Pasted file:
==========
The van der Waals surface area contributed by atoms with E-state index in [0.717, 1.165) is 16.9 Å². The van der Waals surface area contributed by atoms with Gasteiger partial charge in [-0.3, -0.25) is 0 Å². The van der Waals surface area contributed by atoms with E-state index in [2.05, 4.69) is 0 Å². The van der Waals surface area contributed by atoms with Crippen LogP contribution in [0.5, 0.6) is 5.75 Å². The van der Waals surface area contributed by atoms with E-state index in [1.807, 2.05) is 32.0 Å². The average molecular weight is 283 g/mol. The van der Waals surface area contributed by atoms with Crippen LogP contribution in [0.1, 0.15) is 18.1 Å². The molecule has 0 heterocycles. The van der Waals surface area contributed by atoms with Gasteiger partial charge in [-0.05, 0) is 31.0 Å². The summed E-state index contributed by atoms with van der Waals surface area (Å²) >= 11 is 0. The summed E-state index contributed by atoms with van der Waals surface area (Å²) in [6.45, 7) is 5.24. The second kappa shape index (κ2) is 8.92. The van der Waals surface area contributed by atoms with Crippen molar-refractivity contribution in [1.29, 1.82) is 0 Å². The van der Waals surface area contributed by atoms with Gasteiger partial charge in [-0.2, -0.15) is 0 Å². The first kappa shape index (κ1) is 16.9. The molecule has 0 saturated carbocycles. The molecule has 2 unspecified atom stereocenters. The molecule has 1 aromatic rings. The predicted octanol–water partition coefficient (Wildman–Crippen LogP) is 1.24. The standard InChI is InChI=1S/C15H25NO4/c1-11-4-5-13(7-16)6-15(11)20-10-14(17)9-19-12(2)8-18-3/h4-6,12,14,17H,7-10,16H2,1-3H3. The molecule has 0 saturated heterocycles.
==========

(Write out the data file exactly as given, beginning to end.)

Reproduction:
The van der Waals surface area contributed by atoms with E-state index in [0.717, 1.165) is 16.9 Å². The van der Waals surface area contributed by atoms with Gasteiger partial charge in [-0.3, -0.25) is 0 Å². The van der Waals surface area contributed by atoms with E-state index in [2.05, 4.69) is 0 Å². The van der Waals surface area contributed by atoms with Crippen LogP contribution in [0.5, 0.6) is 5.75 Å². The van der Waals surface area contributed by atoms with E-state index in [1.807, 2.05) is 32.0 Å². The average molecular weight is 283 g/mol. The van der Waals surface area contributed by atoms with Crippen LogP contribution in [0.1, 0.15) is 18.1 Å². The molecule has 0 heterocycles. The van der Waals surface area contributed by atoms with Gasteiger partial charge in [-0.05, 0) is 31.0 Å². The summed E-state index contributed by atoms with van der Waals surface area (Å²) >= 11 is 0. The summed E-state index contributed by atoms with van der Waals surface area (Å²) in [6.45, 7) is 5.24. The second kappa shape index (κ2) is 8.92. The van der Waals surface area contributed by atoms with Crippen molar-refractivity contribution in [1.29, 1.82) is 0 Å². The van der Waals surface area contributed by atoms with Gasteiger partial charge in [-0.2, -0.15) is 0 Å². The first kappa shape index (κ1) is 16.9. The molecule has 0 saturated carbocycles. The molecule has 2 unspecified atom stereocenters. The molecule has 1 aromatic rings. The predicted octanol–water partition coefficient (Wildman–Crippen LogP) is 1.24. The standard InChI is InChI=1S/C15H25NO4/c1-11-4-5-13(7-16)6-15(11)20-10-14(17)9-19-12(2)8-18-3/h4-6,12,14,17H,7-10,16H2,1-3H3. The molecule has 0 saturated heterocycles.